Okay, so we’re a day late. But L’Shana Tova!
That basically means have a good new year. This past weekend was the Jewish new year, Rosh Hashanah. And while we may be tardy in directing you to dip apples in honey for a sweet new year, I do have a fall dish for you. Oh, and I’m not sure why exactly we dip apple slices into honey, (I’m guessing seasonality on this one because at this time of year one can buy both apples and honey at the farmers market) but I can tell you it’s a delicious treat. Actually, you can learn a lot from these two videos.
Here’s the song I was taught at Hebrew school back in the day:
And here’s a slightly updated version on the new year gig:
Post jump: Celebrating not just a new year, but a new season: apples!
My grandmother used to make apple sauce for both Rosh Hashanah and the next major Jewish “high” holiday, starting this Sunday night, Yom Kippur.
She made hers super sweet and super smooth and super cold. I’m not sure if she put hers through a processor, but there were no chunks to be found.
I’ve naturalized mine a bit, making it with less sugar and leaving chunks in.
I peeled and cored 9 apples, mixed variety. My mom bought them for me so I’m not sure what breeds, but there was a mix of red, green and red/green. In a pot: 1 cup water, 1/3 cup sugar, juice from 1/2 a lemon, few wrist flicks of ground cinnamon and then the cut and peeled apples.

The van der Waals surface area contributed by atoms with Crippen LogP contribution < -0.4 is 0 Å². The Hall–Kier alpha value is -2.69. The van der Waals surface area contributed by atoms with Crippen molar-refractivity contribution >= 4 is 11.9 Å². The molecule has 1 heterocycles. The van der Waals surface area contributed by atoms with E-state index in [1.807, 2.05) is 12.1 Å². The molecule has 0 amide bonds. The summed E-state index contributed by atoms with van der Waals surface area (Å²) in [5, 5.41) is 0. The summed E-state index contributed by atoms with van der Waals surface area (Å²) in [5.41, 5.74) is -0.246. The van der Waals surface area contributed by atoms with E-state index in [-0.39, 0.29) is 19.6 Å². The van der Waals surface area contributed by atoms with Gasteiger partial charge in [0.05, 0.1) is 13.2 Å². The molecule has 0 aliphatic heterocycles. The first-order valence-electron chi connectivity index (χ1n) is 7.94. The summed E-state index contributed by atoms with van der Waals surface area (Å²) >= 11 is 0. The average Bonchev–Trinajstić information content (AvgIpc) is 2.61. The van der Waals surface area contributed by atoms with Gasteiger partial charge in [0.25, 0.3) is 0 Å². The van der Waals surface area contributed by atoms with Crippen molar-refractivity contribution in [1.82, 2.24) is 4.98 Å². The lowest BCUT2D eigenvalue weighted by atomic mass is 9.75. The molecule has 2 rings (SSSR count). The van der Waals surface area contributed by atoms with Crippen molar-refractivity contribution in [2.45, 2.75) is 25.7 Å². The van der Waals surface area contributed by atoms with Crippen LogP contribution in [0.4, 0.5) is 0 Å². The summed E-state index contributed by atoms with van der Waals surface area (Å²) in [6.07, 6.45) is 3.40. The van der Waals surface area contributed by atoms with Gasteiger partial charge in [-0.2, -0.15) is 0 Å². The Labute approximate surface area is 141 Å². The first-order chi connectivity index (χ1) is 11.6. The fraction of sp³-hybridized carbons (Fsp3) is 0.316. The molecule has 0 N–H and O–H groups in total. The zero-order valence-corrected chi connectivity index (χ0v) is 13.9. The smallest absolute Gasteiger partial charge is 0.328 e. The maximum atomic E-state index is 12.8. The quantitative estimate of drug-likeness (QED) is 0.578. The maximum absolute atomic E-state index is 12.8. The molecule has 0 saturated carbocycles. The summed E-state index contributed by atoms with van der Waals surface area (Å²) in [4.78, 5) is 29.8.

Bring to a boil, and then simmer for 8-15 minutes, stirring occasionally, until apples are broken down and soft. Then mash apples to desired chunkiness or lack of chunkiness. Eat right away (with vanilla ice cream!) or store in the fridge until chilled.
what is a wrist flick? I’m imagining a very complex athletic maneuver.
the apples and honey are supposed to symbolize our hopes for a sweet new year to come. L’shanah tovah tikatevu!
of course i know what it *symbolizes* i just have no idea why they picked apples and honey, instead of say, carrots and sugar. or whatever.
I was asking the same question this new years…someone said the honey was because Israel is the land of milk and honey…but no one had any explanation for the apples.
Found two sources that seem to offer similar explanations for both the apples and the honey:
(From aish.com. Slogan: Your Life. Your Judaism.)
From Reform Judaism Magazine, the official voice of the Union for Reform Judaism).
Long story short: the apple was seen as a symbol of rare beauty (see the Song of Songs for a comparison to Israel) and affection by the Israelites at various points. The fruit is further praised and compared to Israel for its bold appearance before any protective leaves surround it (see aish.com for the reasoning).
I knew there was a religious reason for my unadulterated love of apples.